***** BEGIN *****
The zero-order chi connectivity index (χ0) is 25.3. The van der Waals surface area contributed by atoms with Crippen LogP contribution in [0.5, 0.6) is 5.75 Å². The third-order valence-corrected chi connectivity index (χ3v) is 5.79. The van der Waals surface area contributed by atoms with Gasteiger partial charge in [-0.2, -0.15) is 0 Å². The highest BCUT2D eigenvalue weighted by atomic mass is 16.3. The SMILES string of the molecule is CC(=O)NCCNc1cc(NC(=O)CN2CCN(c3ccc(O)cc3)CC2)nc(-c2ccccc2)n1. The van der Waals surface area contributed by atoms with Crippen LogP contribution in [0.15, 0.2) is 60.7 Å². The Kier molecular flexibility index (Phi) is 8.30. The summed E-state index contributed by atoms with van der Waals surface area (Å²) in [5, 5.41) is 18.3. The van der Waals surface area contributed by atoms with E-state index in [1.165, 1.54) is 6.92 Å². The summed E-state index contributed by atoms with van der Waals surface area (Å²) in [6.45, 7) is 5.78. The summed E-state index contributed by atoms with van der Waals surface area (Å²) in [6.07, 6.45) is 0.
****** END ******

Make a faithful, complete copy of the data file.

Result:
The zero-order chi connectivity index (χ0) is 25.3. The van der Waals surface area contributed by atoms with Crippen LogP contribution in [0.5, 0.6) is 5.75 Å². The third-order valence-corrected chi connectivity index (χ3v) is 5.79. The van der Waals surface area contributed by atoms with Gasteiger partial charge in [-0.2, -0.15) is 0 Å². The highest BCUT2D eigenvalue weighted by atomic mass is 16.3. The SMILES string of the molecule is CC(=O)NCCNc1cc(NC(=O)CN2CCN(c3ccc(O)cc3)CC2)nc(-c2ccccc2)n1. The van der Waals surface area contributed by atoms with Crippen LogP contribution in [0.15, 0.2) is 60.7 Å². The Kier molecular flexibility index (Phi) is 8.30. The summed E-state index contributed by atoms with van der Waals surface area (Å²) in [5, 5.41) is 18.3. The van der Waals surface area contributed by atoms with E-state index in [1.165, 1.54) is 6.92 Å². The summed E-state index contributed by atoms with van der Waals surface area (Å²) in [6.45, 7) is 5.78. The summed E-state index contributed by atoms with van der Waals surface area (Å²) in [6.07, 6.45) is 0.